The Long March
Half a million Australian workers turn out for the largest industrial protests the nation has ever seen, an old style symbol of resistance linked by new world technology, opposing laws from another galaxy.
Interview: Public Defender
The CPSU's Stephen Jones has confronted the Howard Government's IR agenda at close quarters.
Legal: Craig's Story
An inquest in western NSW is a cautionary tale of the use of AWAs, writes Ian Latham
Unions: Wrong Way, Go Back
The WorkChoice legislation sends Australia down the wrong economic road by smashing the instittutions that have made it strong, argues Greg Combet.
The Howard Government has shown itself to be the master of illusion, writes Dr Anthony Forsyth
Politics: Queue Jumping
The changes to industrial laws, betray a new vision of Australian society, writes James Gallaway.
History: Iron Heel
Conservative governments using laws to take away basic civil rights. It's nothing new, writes Rowan Cahill
Economics: Waging War
When was the last time you heard an Australian politician talk about incomes policy, asks Matt Thistlethwaite
International: Under Pressure
The push for UN intervention in Burma is intensifying, following a report by Vaclav Havel and Bishop Desmond Tutu into slave labour.
Poetry: Billy Negotiates An AWA
More and more people are meeting Billy, the hero of page 15 of the WorkChoices booklet, including our resident bard, David Peetz
Review: A Pertinent Proposition
Nick Cave's "Australian western" touches on some themes still relevant today, Julianne Taverner writes.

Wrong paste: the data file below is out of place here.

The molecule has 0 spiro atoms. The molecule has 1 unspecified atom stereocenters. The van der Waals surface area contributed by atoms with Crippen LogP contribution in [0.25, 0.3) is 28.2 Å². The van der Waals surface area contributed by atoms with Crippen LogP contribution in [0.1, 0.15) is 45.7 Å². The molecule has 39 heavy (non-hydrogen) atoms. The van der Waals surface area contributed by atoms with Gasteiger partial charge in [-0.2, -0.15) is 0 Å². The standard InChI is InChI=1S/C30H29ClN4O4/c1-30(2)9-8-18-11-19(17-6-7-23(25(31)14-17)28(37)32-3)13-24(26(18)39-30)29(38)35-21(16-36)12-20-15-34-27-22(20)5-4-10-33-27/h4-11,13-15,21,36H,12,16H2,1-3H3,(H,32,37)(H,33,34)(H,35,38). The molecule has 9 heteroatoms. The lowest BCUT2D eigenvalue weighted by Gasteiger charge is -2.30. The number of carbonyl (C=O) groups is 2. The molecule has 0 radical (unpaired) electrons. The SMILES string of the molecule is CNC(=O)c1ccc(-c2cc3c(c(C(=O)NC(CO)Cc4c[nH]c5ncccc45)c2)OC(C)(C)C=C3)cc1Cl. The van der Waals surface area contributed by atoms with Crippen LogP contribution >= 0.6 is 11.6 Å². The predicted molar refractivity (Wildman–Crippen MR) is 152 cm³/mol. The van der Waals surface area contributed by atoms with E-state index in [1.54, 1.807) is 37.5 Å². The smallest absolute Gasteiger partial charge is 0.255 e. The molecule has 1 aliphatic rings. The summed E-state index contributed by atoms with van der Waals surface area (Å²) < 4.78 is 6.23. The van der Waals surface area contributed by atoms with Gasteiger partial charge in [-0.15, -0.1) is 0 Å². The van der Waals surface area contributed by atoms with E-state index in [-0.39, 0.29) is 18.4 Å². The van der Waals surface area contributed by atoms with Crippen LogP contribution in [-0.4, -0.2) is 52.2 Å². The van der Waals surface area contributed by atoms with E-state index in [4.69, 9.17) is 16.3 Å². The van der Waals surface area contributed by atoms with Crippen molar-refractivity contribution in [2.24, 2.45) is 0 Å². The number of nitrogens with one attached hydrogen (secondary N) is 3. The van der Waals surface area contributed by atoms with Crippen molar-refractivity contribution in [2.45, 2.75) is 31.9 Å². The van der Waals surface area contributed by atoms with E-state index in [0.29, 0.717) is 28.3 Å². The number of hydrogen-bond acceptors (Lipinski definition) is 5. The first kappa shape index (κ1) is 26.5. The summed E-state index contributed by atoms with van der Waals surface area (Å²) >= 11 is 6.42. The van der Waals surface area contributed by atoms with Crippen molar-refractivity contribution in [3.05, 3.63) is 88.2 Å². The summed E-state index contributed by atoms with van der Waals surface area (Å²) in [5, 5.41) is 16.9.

Aussies Shrug Off Threats
PM Executes Back Flip
National Rally Boosts Local Action
Restaurateurs Do a Runner
St Hilliers No Angels
Penalties Frozen on Sundaes
Slammer Threat for Operators
Sunday Light on IR Shadows
Sol Dials Up 12,000 Scalps
Boss Likes Women 'Work-Hardened'
Bread Winner on $9 an Hour
King Goes the Gouge
Jo Jacks Up
Currawong Funds for IR Battle
Howard Joins IR Rogues
Activist's What's On!
Men and Women of Australia
What makes a perfect speech? Michael Fullilove has scoured Australian history to find out.
The Locker Room
The Hungry Years
Phil Doyle gets the feeling we’ve been here before
From Little Things
Paul Kelly's song about the battle for land rights misses one important character, writes Graham Ring
Driven to despair
The Westie Wing
Ian West takes a look at Public Private Partnerships, and wonders if we should all just drink rum…
What lucky country
Swimming with Sharks
Save Our Culture
|other LaborNET sites
Labor Council of NSW
Vic Trades Hall Council
IT Workers Alliance
Unions on LaborNET
King Goes the Gouge
Millionaires backing John Howard's IR rewrite are pocketing 16 percent wage increases.
According to a survey published in The Financial Review, last week, the average pay packets of Australian chief executive officers jumped from $1.35 to $1.7 million, last year.
The CEOs double as members of the Business Council of Australia, one of the most aggressive supporters of Howard Government proposals to ditch unfair dismissal rights, hold down the minimum wage, and strip awards back to five minimal standards.
Chief executives, whose increase nearly quadrupled the average movements earned by their employees, have taken the hat around their bosses to drum up a fund to advertise their support for WorkChoices.
The ads indicate that once government enacts their workplace wishlist, they will launch a campaign to slash tax rates for corporates and high income individuals.
Leightons chief executive officer, Wal King, who extracted $36 million from the building company, last financial year, has defended CEO pay levels.
King's income comes to nearly $700,000 a week, compared with the $484 earned by minimum wage Australians that the Business Council says are earning too much.
King is a BCA council member.
Others at the top of the CEO rich list, last year, were News Limited's Rupert Murdoch on $27 million (up 46 percent): Frank Lowy, Westfield Holdings, on $14.6 million (up nearly 10 per cent) and Qantas chief Geoff Dixon $6.1 million (163 percent).
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